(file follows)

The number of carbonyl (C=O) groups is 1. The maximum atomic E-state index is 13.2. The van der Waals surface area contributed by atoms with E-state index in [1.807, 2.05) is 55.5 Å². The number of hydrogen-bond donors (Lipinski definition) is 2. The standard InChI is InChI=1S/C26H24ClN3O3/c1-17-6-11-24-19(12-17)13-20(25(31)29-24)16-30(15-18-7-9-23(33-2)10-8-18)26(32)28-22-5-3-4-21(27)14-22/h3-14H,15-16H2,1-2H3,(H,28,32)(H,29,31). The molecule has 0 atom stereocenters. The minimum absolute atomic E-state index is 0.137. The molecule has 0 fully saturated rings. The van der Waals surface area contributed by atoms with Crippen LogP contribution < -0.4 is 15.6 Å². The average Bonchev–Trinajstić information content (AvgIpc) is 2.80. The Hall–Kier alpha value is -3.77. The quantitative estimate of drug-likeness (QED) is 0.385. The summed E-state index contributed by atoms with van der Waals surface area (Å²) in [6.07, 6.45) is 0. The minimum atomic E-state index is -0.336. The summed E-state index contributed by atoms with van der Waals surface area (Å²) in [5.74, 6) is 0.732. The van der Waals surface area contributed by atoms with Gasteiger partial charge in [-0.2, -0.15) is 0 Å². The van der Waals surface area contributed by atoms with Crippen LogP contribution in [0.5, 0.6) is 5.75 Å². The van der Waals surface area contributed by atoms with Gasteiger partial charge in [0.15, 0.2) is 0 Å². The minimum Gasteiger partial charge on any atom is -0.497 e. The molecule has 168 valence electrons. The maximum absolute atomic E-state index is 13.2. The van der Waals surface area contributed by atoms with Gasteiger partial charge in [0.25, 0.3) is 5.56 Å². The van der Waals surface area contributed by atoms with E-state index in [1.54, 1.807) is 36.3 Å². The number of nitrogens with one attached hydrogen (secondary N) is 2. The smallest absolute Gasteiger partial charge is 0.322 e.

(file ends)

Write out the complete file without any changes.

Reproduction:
The number of carbonyl (C=O) groups is 1. The maximum atomic E-state index is 13.2. The van der Waals surface area contributed by atoms with E-state index in [1.807, 2.05) is 55.5 Å². The number of hydrogen-bond donors (Lipinski definition) is 2. The standard InChI is InChI=1S/C26H24ClN3O3/c1-17-6-11-24-19(12-17)13-20(25(31)29-24)16-30(15-18-7-9-23(33-2)10-8-18)26(32)28-22-5-3-4-21(27)14-22/h3-14H,15-16H2,1-2H3,(H,28,32)(H,29,31). The molecule has 0 atom stereocenters. The minimum absolute atomic E-state index is 0.137. The molecule has 0 fully saturated rings. The van der Waals surface area contributed by atoms with Crippen LogP contribution < -0.4 is 15.6 Å². The average Bonchev–Trinajstić information content (AvgIpc) is 2.80. The Hall–Kier alpha value is -3.77. The quantitative estimate of drug-likeness (QED) is 0.385. The summed E-state index contributed by atoms with van der Waals surface area (Å²) in [6.07, 6.45) is 0. The minimum atomic E-state index is -0.336. The summed E-state index contributed by atoms with van der Waals surface area (Å²) in [5.74, 6) is 0.732. The van der Waals surface area contributed by atoms with Gasteiger partial charge in [-0.2, -0.15) is 0 Å². The van der Waals surface area contributed by atoms with Crippen LogP contribution in [0.5, 0.6) is 5.75 Å². The van der Waals surface area contributed by atoms with Gasteiger partial charge in [0.15, 0.2) is 0 Å². The minimum Gasteiger partial charge on any atom is -0.497 e. The molecule has 168 valence electrons. The maximum absolute atomic E-state index is 13.2. The van der Waals surface area contributed by atoms with Gasteiger partial charge in [0.25, 0.3) is 5.56 Å². The van der Waals surface area contributed by atoms with E-state index in [1.54, 1.807) is 36.3 Å². The number of nitrogens with one attached hydrogen (secondary N) is 2. The smallest absolute Gasteiger partial charge is 0.322 e.